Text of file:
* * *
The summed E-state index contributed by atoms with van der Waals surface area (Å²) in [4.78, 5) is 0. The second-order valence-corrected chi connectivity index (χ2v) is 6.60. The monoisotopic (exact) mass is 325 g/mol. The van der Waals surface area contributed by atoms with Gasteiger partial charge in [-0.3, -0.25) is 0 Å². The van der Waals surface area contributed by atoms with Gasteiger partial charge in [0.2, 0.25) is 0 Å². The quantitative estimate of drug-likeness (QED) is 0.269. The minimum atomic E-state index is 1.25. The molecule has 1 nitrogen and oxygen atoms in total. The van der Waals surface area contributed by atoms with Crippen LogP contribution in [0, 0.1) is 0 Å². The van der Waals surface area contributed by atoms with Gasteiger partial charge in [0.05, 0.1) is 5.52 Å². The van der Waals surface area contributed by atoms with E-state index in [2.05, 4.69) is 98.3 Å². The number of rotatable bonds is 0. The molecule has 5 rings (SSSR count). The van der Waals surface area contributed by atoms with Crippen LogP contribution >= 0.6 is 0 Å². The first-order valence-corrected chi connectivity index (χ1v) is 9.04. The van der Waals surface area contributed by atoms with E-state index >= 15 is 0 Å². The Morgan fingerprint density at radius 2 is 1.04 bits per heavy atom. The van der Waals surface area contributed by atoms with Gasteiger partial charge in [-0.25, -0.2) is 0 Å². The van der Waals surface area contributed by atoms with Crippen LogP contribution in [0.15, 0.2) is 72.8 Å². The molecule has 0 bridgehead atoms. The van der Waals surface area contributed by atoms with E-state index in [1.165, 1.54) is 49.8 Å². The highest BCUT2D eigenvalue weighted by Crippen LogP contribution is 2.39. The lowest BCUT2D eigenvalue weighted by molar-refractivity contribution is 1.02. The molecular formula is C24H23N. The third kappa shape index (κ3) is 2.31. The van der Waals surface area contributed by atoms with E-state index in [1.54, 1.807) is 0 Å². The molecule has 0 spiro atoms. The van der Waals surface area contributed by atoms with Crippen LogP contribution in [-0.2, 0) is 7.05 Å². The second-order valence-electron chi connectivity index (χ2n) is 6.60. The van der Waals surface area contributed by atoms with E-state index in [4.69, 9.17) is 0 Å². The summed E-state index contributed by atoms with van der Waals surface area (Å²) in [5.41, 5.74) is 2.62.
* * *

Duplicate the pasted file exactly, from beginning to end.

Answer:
The summed E-state index contributed by atoms with van der Waals surface area (Å²) in [4.78, 5) is 0. The second-order valence-corrected chi connectivity index (χ2v) is 6.60. The monoisotopic (exact) mass is 325 g/mol. The van der Waals surface area contributed by atoms with Gasteiger partial charge in [-0.3, -0.25) is 0 Å². The van der Waals surface area contributed by atoms with Gasteiger partial charge in [0.2, 0.25) is 0 Å². The quantitative estimate of drug-likeness (QED) is 0.269. The minimum atomic E-state index is 1.25. The molecule has 1 nitrogen and oxygen atoms in total. The van der Waals surface area contributed by atoms with Crippen LogP contribution in [0, 0.1) is 0 Å². The van der Waals surface area contributed by atoms with Gasteiger partial charge in [0.05, 0.1) is 5.52 Å². The van der Waals surface area contributed by atoms with E-state index in [2.05, 4.69) is 98.3 Å². The number of rotatable bonds is 0. The molecule has 5 rings (SSSR count). The van der Waals surface area contributed by atoms with Crippen LogP contribution >= 0.6 is 0 Å². The first-order valence-corrected chi connectivity index (χ1v) is 9.04. The van der Waals surface area contributed by atoms with E-state index >= 15 is 0 Å². The Morgan fingerprint density at radius 2 is 1.04 bits per heavy atom. The van der Waals surface area contributed by atoms with Gasteiger partial charge in [-0.25, -0.2) is 0 Å². The van der Waals surface area contributed by atoms with Crippen LogP contribution in [0.15, 0.2) is 72.8 Å². The molecule has 0 bridgehead atoms. The van der Waals surface area contributed by atoms with E-state index in [1.165, 1.54) is 49.8 Å². The highest BCUT2D eigenvalue weighted by Crippen LogP contribution is 2.39. The lowest BCUT2D eigenvalue weighted by molar-refractivity contribution is 1.02. The molecular formula is C24H23N. The third kappa shape index (κ3) is 2.31. The van der Waals surface area contributed by atoms with E-state index in [1.54, 1.807) is 0 Å². The molecule has 0 spiro atoms. The van der Waals surface area contributed by atoms with Crippen LogP contribution in [-0.2, 0) is 7.05 Å². The second-order valence-electron chi connectivity index (χ2n) is 6.60. The van der Waals surface area contributed by atoms with E-state index in [4.69, 9.17) is 0 Å². The summed E-state index contributed by atoms with van der Waals surface area (Å²) in [5.41, 5.74) is 2.62.